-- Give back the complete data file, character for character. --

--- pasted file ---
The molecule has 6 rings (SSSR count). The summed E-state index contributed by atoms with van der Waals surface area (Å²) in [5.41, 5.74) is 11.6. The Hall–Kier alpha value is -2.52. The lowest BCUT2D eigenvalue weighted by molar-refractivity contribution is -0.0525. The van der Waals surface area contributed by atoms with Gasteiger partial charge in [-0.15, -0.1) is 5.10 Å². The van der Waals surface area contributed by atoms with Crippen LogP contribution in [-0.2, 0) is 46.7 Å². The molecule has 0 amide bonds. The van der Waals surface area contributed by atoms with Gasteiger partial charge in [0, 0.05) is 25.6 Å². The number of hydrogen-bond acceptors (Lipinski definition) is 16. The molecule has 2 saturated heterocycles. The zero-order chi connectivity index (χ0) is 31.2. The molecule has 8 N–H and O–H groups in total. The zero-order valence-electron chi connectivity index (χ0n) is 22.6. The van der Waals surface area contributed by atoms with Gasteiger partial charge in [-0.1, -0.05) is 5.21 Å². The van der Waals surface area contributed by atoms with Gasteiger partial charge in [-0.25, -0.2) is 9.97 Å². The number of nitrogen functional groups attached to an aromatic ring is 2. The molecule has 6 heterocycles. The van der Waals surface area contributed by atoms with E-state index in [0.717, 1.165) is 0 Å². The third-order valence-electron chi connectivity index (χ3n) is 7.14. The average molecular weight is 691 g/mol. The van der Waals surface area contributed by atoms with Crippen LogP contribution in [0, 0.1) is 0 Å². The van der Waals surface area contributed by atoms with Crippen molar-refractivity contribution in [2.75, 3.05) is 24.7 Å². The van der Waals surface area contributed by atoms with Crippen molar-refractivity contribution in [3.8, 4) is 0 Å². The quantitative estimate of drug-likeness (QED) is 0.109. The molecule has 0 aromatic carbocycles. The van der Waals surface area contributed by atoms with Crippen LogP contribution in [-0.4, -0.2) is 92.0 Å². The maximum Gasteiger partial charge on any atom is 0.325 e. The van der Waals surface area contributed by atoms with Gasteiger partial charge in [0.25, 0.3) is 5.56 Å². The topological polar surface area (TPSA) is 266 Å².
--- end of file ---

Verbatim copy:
The molecule has 6 rings (SSSR count). The summed E-state index contributed by atoms with van der Waals surface area (Å²) in [5.41, 5.74) is 11.6. The Hall–Kier alpha value is -2.52. The lowest BCUT2D eigenvalue weighted by molar-refractivity contribution is -0.0525. The van der Waals surface area contributed by atoms with Gasteiger partial charge in [-0.15, -0.1) is 5.10 Å². The van der Waals surface area contributed by atoms with Crippen LogP contribution in [-0.2, 0) is 46.7 Å². The molecule has 0 amide bonds. The van der Waals surface area contributed by atoms with Gasteiger partial charge in [0, 0.05) is 25.6 Å². The number of hydrogen-bond acceptors (Lipinski definition) is 16. The molecule has 2 saturated heterocycles. The zero-order chi connectivity index (χ0) is 31.2. The molecule has 8 N–H and O–H groups in total. The zero-order valence-electron chi connectivity index (χ0n) is 22.6. The van der Waals surface area contributed by atoms with Gasteiger partial charge in [-0.1, -0.05) is 5.21 Å². The van der Waals surface area contributed by atoms with Gasteiger partial charge in [-0.25, -0.2) is 9.97 Å². The number of nitrogen functional groups attached to an aromatic ring is 2. The molecule has 6 heterocycles. The van der Waals surface area contributed by atoms with E-state index in [0.717, 1.165) is 0 Å². The third-order valence-electron chi connectivity index (χ3n) is 7.14. The average molecular weight is 691 g/mol. The van der Waals surface area contributed by atoms with Crippen LogP contribution in [0, 0.1) is 0 Å². The van der Waals surface area contributed by atoms with Crippen molar-refractivity contribution in [2.75, 3.05) is 24.7 Å². The van der Waals surface area contributed by atoms with Crippen molar-refractivity contribution in [3.8, 4) is 0 Å². The quantitative estimate of drug-likeness (QED) is 0.109. The molecule has 0 aromatic carbocycles. The van der Waals surface area contributed by atoms with Crippen LogP contribution in [-0.4, -0.2) is 92.0 Å². The maximum Gasteiger partial charge on any atom is 0.325 e. The van der Waals surface area contributed by atoms with Gasteiger partial charge in [0.25, 0.3) is 5.56 Å². The topological polar surface area (TPSA) is 266 Å².